Stars: Cecile Bagdadi, Joel S. Rice, Ralph Brown, DeAnna Robbins, Sherry Willis- Burch
Writer-Director: Jimmy Huston
Suggested Retail Price: $24.97
Distributor: Shout! Factory

Supply and demand for slasher flicks fueled the early 1980s as every low budget production company wanted to get into the horror movie genre. They were cheap to make, didn’t need stars and audiences ate them up. You also didn’t have to be a studio to make bank on these films.

FINAL EXAM is the product of the HALLOWEEN and FRIDAY THE 13th school of slasher horror films. Pick a holiday or event, have the movie set on that date, add some horny teens, toss in a killer, wash, rinse and then dry.

Written and directed by Jimmy Huston, FINAL EXAM is definitely an odd duck amongst many 1980s slashers because it’s not interested in the rules per se. At times, FINAL EXAM wants to be a carefree ANIMAL HOUSE-lite rip-off, other times it wants to be a sensitive teen drama and the rest of the time it’s a lukewarm slasher with a mysterious killer taking people out with Jason Voorhees-like efficiency.

The film begins with a solid opening set-piece with a young couple making out in a car and getting dispatched by the film’s knife wielding killer. It’s well orchestrated and the pay-off is impressive.

After this teaser, the movie jumps a few days later over to Lanier College where the students are facing final exams. We get a whole gaggle of random teenagers – the good girl, the jock, the John Belushi wannabe, the sexpot, and a few other random road kill.

The first hour really feels like Huston wanted to make ANIMAL HOUSE, but didn’t have the comedic chops to pull it off. Ralph Brown who plays Wildman in the film brings some energy to his role, trying hard to be edgy and Belushi-like. And for the most part this works.

His best friend at the Gamma Delta fraternity is Mark (John Fallon) who strangely friends with the nerd/geek Radish (Joel S. Rice) – or tolerates him. Pranks ensue, a Pledge named Gary (Terry W. Farren) is tied to a tree, whipped creamed and hazed only to die shortly thereafter.

The rest of the film finds good girl Courtney (Cecile Bagdadi) talking about her insecurities and also finding a budding (yet unfulfilled) romance with Radish.

Soon, the killer strikes and he systematically (and in less than 25 minutes) dispatches the rest of the cast.

There’s some good suspense and kills, though FINAL EXAM makes a huge mistake in showing the killer’s face all too clearly throughout the remainder of the movie. There’s no mystery as to who the killer is at this point, which can be viewed as either incredibly deconstructive or just sloppy. Usually in films of this nature, there’s a big twist that “so and so is the killer.” This movie makes the killer random, somewhat indestructible and an unknown factor – much like the far more successful 1970s slasher film BLACK CHRISTMAS, but you also see him, which neuters him considerably, especially since he’s just an average Joe. No deformed or burned face or anything.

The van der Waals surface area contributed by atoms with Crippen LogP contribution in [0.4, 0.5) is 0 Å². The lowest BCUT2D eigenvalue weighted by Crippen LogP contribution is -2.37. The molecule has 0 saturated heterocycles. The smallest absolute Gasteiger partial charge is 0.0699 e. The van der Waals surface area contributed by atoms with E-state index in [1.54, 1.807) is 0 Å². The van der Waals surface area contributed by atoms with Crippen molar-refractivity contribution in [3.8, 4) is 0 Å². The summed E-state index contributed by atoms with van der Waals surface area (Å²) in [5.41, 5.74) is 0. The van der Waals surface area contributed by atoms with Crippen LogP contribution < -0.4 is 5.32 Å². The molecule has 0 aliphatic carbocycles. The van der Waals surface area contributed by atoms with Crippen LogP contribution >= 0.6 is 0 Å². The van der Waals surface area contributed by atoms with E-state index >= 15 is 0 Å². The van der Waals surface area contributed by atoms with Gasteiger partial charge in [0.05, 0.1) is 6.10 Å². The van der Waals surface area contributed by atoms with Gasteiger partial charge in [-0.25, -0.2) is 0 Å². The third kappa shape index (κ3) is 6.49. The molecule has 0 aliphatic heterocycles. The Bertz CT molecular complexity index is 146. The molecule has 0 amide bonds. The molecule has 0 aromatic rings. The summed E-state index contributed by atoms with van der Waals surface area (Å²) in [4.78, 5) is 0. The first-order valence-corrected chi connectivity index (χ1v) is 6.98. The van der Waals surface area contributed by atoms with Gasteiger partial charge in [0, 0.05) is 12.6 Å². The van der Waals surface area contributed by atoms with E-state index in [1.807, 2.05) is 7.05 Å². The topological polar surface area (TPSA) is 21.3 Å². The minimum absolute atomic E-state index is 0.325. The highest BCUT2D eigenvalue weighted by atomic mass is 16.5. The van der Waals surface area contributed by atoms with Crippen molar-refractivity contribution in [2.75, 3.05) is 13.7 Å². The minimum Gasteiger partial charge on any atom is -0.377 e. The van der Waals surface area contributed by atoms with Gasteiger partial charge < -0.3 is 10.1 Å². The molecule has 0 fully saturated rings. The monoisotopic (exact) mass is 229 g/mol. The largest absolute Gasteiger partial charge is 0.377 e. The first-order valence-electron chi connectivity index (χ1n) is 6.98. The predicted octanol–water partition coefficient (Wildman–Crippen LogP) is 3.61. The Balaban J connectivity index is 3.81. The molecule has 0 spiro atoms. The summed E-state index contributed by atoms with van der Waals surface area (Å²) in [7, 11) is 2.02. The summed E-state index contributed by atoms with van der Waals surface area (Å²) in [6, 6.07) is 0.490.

The character development in the film wouldn’t have been so bad if the actors were a little more polished and engaging. It’s clearly a group of first-timers and while they do an adequate job, all the chatty-cathy nature of the dialogue gets a bit draggy throughout because they can’t rise about the material.

The film also lacks any real gore. There’s some moody set pieces, but it’s not a wall to wall gorefest that it could be. Still, Huston does deliver a couple of solid chills and there’s a nice pay-off with a cafeteria food conveyor belt.

Compared to many recent horror films, there’s still a quaint charm to FINAL EXAM that makes it worth checking out for its antiquated ideas about college life, hazing and safety (one prank would never be washed under the rug today like it is in the film).

The Shout! Factory transfer is great and really improves on the previous Code Red DVD release. Three mini-interviews with actors Rice, Bagdadi and Sherry Willis-Burch ported over from the previous DVD release shed some light on how the actors got the parts, though it would have been nice to at least have still photography shots of what they looked like in the film during their interviews, so you didn’t have to scour through the film to figure out who is who. They also provide the film with its sole audio commentary. A trailer rounds out the disc.

Another cool find by Shout! Factory who keep making 1980s babies happy with their loving attention to these classic and not-so-classic flicks. It’s the early 1980s all over again, and frankly I couldn’t be more thrilled.

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